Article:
Success in the Morea had depended on Austrian intervention; Vienna remained reticent to commit to a formal alliance while tensions in the west lingered, but Venice was not without friends. With the conclusion of the Great Northern War in 17 Tsar Peter the Great achieved his ambition of gaining a Baltic Port, and turned his attention south. The Tsar, a fervent proponent of Western European culture, had toured much of Europe in his youth, and at the conclusion of peace with Sweden after King Charles’ death at Poltava he made a state visit to Venice, where the Russian Tsar eventually agreed to a formal alliance against the Turks. This was eventually expanded to include King Augustus the Strong of Poland.

Venice concluded commercial treaties with England and the Netherlands in 1711, Savoy and Tuscany in 1712, Austria in 1713, and Spain in 1715. Under the auspices of the Pope the Venetian Republic further orchestrated a defensive pact consisting of Savoy, Tuscany, the Papal States and the Republic of Genoa, whereby the parties pledged not to aid or abet hostile actions against each other in the event of a war with the Turks, and additionally cooperate against Barbary pirates; in practice this meant little as the Italian states were even weaker than Venice and even Savoy could offer little meaningful resistance if France or Spain invaded, but nominally this agreement secured the Terrafirma.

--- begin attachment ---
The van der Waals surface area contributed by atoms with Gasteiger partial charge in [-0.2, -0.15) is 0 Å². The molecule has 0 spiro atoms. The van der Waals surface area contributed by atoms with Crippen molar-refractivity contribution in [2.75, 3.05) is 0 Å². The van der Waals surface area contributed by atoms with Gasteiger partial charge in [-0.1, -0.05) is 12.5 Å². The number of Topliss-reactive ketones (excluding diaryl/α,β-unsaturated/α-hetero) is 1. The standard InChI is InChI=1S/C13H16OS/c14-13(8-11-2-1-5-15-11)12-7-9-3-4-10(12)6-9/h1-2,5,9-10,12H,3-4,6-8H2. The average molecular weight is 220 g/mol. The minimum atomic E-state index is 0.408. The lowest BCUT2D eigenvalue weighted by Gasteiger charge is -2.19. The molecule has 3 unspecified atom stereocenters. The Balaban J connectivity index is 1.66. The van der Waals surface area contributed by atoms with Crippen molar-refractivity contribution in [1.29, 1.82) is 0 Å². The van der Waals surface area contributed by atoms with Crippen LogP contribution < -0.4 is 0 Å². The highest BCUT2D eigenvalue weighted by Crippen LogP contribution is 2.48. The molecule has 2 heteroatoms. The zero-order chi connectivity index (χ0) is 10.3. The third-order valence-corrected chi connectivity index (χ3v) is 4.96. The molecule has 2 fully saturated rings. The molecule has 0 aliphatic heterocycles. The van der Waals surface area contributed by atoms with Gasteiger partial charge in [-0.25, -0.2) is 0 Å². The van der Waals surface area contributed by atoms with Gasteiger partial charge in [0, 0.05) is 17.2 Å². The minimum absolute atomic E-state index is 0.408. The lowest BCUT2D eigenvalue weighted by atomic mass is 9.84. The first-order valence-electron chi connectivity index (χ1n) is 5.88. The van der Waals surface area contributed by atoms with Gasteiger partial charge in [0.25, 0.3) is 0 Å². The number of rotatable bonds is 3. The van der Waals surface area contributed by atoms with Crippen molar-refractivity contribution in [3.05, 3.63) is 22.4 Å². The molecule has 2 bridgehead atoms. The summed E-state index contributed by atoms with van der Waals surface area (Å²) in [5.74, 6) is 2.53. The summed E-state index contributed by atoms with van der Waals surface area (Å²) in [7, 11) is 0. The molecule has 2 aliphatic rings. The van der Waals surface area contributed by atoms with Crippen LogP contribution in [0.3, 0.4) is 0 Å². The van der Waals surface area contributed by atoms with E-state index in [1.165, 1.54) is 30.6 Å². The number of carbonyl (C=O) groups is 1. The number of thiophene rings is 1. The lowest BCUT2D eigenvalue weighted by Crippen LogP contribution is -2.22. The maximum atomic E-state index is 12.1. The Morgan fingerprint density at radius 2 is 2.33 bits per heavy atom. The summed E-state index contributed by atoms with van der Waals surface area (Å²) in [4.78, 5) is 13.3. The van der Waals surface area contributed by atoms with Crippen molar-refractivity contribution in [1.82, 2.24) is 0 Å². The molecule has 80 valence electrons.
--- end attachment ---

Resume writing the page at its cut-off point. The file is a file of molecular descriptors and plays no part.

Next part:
The Turks were bloodied by the preceding war but far from defeated. A coup overthrew Sultan in 1703; his successor would be much more beholden to the Janissaries. The Ottoman tax system faced broad inefficiencies, but the Ottoman economy saw significant growth, and with support from the French the Sultan was able to rebuild the navy into a modern and capable force, including modern sailing ships.

By 1716 it was clear that the Turks were preparing for another conflict. Venice decided to take the offensive- following the strategy utilized during the Cretan war they would attempt to secure the Dardanelles and blockade the Ottoman capital.